Lynda:
I have a question for you, Wilma, since you are the expert here today.

Wilma:
Oh yeah.

Lynda:
He talks about the difference between truth and facts and the whole Cas Mastern era, when he was trying to write his dissertation and he had the facts, but he didn’t understand the truth. I guess by the end of the book he finds truth, but I didn’t quite get where he was going with that.

Wilma:
He did, and that’s a good question, the business about the facts. He was a reporter, and he said he was only looking for the facts. And that’s what he was trying to do, and the facts were the most important thing, and the truth wasn’t that important. I kind of know why you are saying that, because you look for a point in the novel where he goes, “Oh, the truth is the important thing.”

Lynda:
Yeah.

Wilma:
And somehow by the end he thinks the truth is important, but there is no place specifically in the novel where he comes to that realization. Is that what you found?

Lynda:
Uh huh.

Gabrielle:
There was no big “Aha!”

Wilma:
Yeah, no big “Aha!” for the truth.

Dava:
I don’t think he ever finds it, but after his “great sleep,” so to speak, when he goes to California, he said he came to two different conclusions, which I think sums up his life. One of them was you can’t lament losing something you never had. (That wasn’t the exact way he said it.) The other one was you can’t feel guilty for something you didn’t do. And I think that’s his life in a nutshell, in a way, because he doesn’t do much, and he doesn’t have much.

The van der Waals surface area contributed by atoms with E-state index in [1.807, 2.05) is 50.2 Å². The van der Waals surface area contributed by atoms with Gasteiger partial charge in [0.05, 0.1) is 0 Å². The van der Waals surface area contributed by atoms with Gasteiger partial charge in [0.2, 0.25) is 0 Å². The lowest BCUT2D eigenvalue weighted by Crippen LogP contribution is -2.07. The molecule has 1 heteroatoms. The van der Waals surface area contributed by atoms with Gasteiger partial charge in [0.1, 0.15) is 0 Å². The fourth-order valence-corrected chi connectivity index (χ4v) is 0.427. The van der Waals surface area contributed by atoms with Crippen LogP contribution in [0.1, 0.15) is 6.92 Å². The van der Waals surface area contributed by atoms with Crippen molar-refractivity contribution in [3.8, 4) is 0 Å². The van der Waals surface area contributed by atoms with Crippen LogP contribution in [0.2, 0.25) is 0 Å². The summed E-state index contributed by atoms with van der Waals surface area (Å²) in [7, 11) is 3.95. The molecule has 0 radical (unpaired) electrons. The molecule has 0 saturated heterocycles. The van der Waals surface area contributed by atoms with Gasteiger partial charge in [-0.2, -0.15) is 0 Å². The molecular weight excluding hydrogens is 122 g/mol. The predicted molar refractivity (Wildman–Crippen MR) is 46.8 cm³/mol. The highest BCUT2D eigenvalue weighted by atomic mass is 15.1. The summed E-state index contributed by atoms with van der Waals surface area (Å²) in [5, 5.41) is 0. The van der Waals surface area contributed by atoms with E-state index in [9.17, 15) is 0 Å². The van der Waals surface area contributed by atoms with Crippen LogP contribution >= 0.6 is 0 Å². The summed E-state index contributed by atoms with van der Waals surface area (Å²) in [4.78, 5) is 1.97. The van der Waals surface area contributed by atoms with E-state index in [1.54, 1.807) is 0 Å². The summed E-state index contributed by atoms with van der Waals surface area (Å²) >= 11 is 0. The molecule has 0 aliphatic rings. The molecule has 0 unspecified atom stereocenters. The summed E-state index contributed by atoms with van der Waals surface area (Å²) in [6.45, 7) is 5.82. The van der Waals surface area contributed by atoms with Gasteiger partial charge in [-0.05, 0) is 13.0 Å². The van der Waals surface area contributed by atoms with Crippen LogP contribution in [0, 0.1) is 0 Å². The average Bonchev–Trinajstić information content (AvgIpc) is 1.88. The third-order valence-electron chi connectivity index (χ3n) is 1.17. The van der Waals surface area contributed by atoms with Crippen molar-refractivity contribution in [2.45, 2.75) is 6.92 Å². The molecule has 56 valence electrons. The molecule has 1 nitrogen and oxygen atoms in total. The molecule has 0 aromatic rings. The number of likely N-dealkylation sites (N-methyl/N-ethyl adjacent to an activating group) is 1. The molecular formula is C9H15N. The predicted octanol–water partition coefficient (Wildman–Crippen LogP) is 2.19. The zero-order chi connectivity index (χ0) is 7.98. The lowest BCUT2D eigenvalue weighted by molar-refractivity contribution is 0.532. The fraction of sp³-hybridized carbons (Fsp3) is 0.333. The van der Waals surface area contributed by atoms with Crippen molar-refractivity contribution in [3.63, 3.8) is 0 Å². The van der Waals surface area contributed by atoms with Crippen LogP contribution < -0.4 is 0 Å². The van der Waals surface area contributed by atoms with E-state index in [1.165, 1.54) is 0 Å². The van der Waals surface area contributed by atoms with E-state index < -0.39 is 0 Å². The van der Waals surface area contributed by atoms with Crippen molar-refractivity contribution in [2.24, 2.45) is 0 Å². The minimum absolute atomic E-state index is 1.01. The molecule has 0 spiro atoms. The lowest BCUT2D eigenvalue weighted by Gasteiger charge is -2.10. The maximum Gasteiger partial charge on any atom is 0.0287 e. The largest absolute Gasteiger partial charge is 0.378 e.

Wilma:
[laughs]

Dava:
And all of his past ... When he reminisces and when he ruminates about things he’s done, he has possession of it, he thinks.

Lynda:
You know ...

Dava:
And he doesn’t, really.

Lynda:
When you said he didn’t do much, you are right—he didn’t do much. He never really does anything proactively. But he lets things happen. Or he lets things happen through him. You know, he really starts interfering, and as a result people’s careers are ruined or their lives are lost, and you know that’s what makes Jack so despicable.

Wilma:
And one of the women at the end—you might remember which one it is; I can’t remember—says “why” to Jack: “Why are you always interfering in things?”

Gabrielle:
That was Sadie.

Bill:
Sadie.

Wilma:
Was it Sadie? OK, thank you.

Bill:
Uh huh.

Wilma:
And she says that, and it’s funny because Jack says that he has not interfered, but she is the one who is the realist.

[Everyone laughs]

Wilma:
And she indicates, why are you always interfering? So I think that’s an interesting point, too.

Bill:
What do you think Warren’s special gifts are to the reader in this novel? We have mentioned several. Have we left out anything?

Dava:
Well, I think we neglected to mention how well he uses dialogue to really start, just to create ... I don’t know if we have time to read something.

Bill:
Yeah, yeah, you have got a little. Yeah. Heavy on dialogue.

Dava:
Oh yeah.

Bill:
Certainly, and I agree, but please read.

Dava:
Just the way Willie Stark speaks. He says:

“I’m not a lawyer. I know some law. In fact, I know a lot of law. And I made me some money out of law. But I’m not a lawyer. That’s why I can see what the law is like. It’s like a single-bed blanket on a double bed and three folks in the bed and a cold night. There ain’t ever enough blanket to cover the case, no matter how much pulling and hauling, and somebody is always going to nigh catch pneumonia. Hell, the law is like the pants you bought last year for a growing boy, but it is always this year and the seams are popped and the shankbone’s to the breeze.”